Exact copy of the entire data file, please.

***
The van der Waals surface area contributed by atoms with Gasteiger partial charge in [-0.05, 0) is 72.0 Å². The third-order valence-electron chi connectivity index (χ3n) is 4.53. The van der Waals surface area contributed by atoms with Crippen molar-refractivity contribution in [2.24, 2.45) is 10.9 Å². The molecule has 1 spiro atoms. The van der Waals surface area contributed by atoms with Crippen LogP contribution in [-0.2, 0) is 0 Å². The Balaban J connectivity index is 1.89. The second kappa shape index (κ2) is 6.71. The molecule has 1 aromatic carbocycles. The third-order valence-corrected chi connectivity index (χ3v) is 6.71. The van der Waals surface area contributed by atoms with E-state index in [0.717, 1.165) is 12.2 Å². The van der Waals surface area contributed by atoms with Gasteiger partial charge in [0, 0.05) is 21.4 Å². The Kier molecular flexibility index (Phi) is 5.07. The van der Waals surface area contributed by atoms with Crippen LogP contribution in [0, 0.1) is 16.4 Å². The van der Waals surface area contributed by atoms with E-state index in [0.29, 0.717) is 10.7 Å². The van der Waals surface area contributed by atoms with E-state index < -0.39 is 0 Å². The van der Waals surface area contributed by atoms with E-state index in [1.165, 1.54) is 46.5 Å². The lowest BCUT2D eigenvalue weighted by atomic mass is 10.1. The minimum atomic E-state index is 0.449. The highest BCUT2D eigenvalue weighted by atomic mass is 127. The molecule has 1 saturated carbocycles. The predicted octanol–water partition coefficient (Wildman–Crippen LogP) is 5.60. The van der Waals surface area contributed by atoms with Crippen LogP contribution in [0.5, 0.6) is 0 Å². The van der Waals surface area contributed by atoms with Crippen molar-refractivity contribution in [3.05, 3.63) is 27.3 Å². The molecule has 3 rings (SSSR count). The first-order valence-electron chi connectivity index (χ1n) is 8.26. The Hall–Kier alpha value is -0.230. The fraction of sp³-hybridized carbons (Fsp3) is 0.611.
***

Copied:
The van der Waals surface area contributed by atoms with Gasteiger partial charge in [-0.05, 0) is 72.0 Å². The third-order valence-electron chi connectivity index (χ3n) is 4.53. The van der Waals surface area contributed by atoms with Crippen molar-refractivity contribution in [2.24, 2.45) is 10.9 Å². The molecule has 1 spiro atoms. The van der Waals surface area contributed by atoms with Crippen LogP contribution in [-0.2, 0) is 0 Å². The Balaban J connectivity index is 1.89. The second kappa shape index (κ2) is 6.71. The molecule has 1 aromatic carbocycles. The third-order valence-corrected chi connectivity index (χ3v) is 6.71. The van der Waals surface area contributed by atoms with E-state index in [0.717, 1.165) is 12.2 Å². The van der Waals surface area contributed by atoms with Gasteiger partial charge in [0, 0.05) is 21.4 Å². The Kier molecular flexibility index (Phi) is 5.07. The van der Waals surface area contributed by atoms with Crippen LogP contribution in [0, 0.1) is 16.4 Å². The van der Waals surface area contributed by atoms with E-state index in [0.29, 0.717) is 10.7 Å². The van der Waals surface area contributed by atoms with E-state index < -0.39 is 0 Å². The van der Waals surface area contributed by atoms with E-state index in [1.165, 1.54) is 46.5 Å². The lowest BCUT2D eigenvalue weighted by atomic mass is 10.1. The minimum atomic E-state index is 0.449. The highest BCUT2D eigenvalue weighted by atomic mass is 127. The molecule has 1 saturated carbocycles. The predicted octanol–water partition coefficient (Wildman–Crippen LogP) is 5.60. The van der Waals surface area contributed by atoms with Crippen LogP contribution in [0.5, 0.6) is 0 Å². The van der Waals surface area contributed by atoms with Crippen molar-refractivity contribution in [3.05, 3.63) is 27.3 Å². The molecule has 3 rings (SSSR count). The first-order valence-electron chi connectivity index (χ1n) is 8.26. The Hall–Kier alpha value is -0.230. The fraction of sp³-hybridized carbons (Fsp3) is 0.611.